Listeria infection in young infants: results from a national surveillance study in the UK and Ireland

Arch Dis Child. 2021 Dec;106(12):1207-1210. doi: 10.1136/archdischild-2021-321602. Epub 2021 May 13.


Objectives: To describe the epidemiology, age at infection, clinical characteristics and outcome of listeria infection in young infants to inform management and empiric antibiotic choice in young infants.

Design: Prospective 2-year surveillance of Listeria monocytogenes infection in young infants detected through the British Paediatric Surveillance Unit 'orange card' system and triangulated with the public health laboratories.

Setting: National population study (England, Wales, Scotland and the Ireland) PATIENTS: All infants under 90 days with proven or probable invasive listeriosis MAIN OUTCOME MEASURES: Incidence, mortality, age of infection, clinical characteristics and outcome RESULTS: During a 2-year period (2017-2019), 27 cases of listeriosis in infants <90 days of age were reported. The incidence of listeriosis in this study was 1.8 per 100 000 live births with 7% mortality (2/27). Nearly all cases presented within the first 24 hours of life (26/27). The majority (20/27, 74%) were born preterm and 16/24 (67%) were born to women from ethnic minority backgrounds.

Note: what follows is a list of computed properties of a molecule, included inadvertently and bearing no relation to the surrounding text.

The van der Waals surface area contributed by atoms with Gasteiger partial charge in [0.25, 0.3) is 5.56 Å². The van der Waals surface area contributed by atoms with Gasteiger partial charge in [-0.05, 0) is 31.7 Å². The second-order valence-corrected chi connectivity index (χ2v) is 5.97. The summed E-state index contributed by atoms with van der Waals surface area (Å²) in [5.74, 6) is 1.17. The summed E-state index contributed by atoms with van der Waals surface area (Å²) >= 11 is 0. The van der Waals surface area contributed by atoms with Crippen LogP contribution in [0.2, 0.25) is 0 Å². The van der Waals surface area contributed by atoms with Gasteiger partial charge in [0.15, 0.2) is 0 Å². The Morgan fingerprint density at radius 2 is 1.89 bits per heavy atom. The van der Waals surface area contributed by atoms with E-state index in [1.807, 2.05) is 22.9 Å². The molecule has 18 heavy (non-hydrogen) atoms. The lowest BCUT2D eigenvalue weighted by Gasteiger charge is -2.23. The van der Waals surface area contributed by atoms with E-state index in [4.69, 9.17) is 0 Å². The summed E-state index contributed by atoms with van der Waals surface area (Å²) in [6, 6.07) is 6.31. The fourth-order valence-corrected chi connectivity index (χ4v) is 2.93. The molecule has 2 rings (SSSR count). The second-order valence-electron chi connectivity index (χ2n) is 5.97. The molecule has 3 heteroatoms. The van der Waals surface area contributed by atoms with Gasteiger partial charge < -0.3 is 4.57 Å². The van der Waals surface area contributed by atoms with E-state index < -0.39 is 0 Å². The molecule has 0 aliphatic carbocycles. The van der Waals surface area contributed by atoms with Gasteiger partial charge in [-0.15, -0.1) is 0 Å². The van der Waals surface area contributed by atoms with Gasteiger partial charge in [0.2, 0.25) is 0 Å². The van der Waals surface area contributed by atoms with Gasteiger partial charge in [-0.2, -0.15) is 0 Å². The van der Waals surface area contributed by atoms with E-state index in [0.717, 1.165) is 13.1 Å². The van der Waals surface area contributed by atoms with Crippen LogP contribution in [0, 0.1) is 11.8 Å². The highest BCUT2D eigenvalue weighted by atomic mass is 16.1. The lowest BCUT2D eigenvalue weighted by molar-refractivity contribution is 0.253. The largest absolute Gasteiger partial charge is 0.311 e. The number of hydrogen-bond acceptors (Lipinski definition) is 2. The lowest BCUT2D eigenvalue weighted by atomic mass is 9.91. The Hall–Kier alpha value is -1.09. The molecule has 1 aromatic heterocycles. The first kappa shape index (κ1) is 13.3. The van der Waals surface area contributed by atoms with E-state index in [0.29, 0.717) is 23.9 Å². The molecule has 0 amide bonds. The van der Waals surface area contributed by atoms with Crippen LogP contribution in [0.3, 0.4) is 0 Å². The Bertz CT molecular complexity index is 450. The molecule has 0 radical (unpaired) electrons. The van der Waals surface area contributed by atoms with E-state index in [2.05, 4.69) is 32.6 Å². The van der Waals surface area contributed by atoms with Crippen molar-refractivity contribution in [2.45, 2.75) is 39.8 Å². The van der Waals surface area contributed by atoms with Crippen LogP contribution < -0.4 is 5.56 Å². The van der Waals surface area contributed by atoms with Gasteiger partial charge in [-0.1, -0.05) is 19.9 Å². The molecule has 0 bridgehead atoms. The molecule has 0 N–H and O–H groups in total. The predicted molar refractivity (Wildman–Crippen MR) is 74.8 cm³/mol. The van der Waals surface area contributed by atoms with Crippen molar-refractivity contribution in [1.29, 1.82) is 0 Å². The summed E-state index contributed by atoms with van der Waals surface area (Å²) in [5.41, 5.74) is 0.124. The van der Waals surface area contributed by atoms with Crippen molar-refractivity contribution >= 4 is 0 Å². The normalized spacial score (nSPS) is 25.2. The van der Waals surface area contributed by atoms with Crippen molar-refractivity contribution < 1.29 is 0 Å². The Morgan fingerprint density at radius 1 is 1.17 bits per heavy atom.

Conclusions: Invasive listeriosis in young infants in the UK and Ireland is rare and presents early in the neonatal period. National guidelines that recommend the use of amoxicillin as part of empiric regimes for sepsis and meningitis in infants over 1 month of age should be modified.

Keywords: epidemiology; microbiology; neonatology.

MeSH terms

  • Female
  • Humans
  • Incidence
  • Infant
  • Infant, Newborn
  • Ireland / epidemiology
  • Leukocytosis / cerebrospinal fluid
  • Listeria monocytogenes / genetics
  • Listeria monocytogenes / isolation & purification*
  • Listeriosis / diagnosis*
  • Listeriosis / epidemiology
  • Male
  • Polymerase Chain Reaction
  • Population Surveillance / methods*
  • Prospective Studies
  • United Kingdom / epidemiology